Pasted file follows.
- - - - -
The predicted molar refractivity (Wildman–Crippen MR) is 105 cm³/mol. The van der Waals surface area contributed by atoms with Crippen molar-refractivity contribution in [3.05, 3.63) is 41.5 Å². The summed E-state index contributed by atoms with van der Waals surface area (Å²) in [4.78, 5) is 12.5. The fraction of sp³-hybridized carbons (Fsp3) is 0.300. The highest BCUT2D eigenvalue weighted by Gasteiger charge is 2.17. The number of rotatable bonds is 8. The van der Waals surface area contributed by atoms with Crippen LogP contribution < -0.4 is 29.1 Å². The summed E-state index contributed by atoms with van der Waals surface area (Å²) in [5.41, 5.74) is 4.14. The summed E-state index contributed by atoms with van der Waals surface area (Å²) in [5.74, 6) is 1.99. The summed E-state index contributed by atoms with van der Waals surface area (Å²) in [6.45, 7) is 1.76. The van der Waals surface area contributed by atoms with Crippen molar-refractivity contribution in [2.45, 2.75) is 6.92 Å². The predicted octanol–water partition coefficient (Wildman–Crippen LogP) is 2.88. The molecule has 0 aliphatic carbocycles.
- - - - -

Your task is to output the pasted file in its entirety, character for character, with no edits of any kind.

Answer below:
The predicted molar refractivity (Wildman–Crippen MR) is 105 cm³/mol. The van der Waals surface area contributed by atoms with Crippen molar-refractivity contribution in [3.05, 3.63) is 41.5 Å². The summed E-state index contributed by atoms with van der Waals surface area (Å²) in [4.78, 5) is 12.5. The fraction of sp³-hybridized carbons (Fsp3) is 0.300. The highest BCUT2D eigenvalue weighted by Gasteiger charge is 2.17. The number of rotatable bonds is 8. The van der Waals surface area contributed by atoms with Crippen LogP contribution < -0.4 is 29.1 Å². The summed E-state index contributed by atoms with van der Waals surface area (Å²) in [5.41, 5.74) is 4.14. The summed E-state index contributed by atoms with van der Waals surface area (Å²) in [5.74, 6) is 1.99. The summed E-state index contributed by atoms with van der Waals surface area (Å²) in [6.45, 7) is 1.76. The van der Waals surface area contributed by atoms with Crippen molar-refractivity contribution in [2.45, 2.75) is 6.92 Å². The predicted octanol–water partition coefficient (Wildman–Crippen LogP) is 2.88. The molecule has 0 aliphatic carbocycles.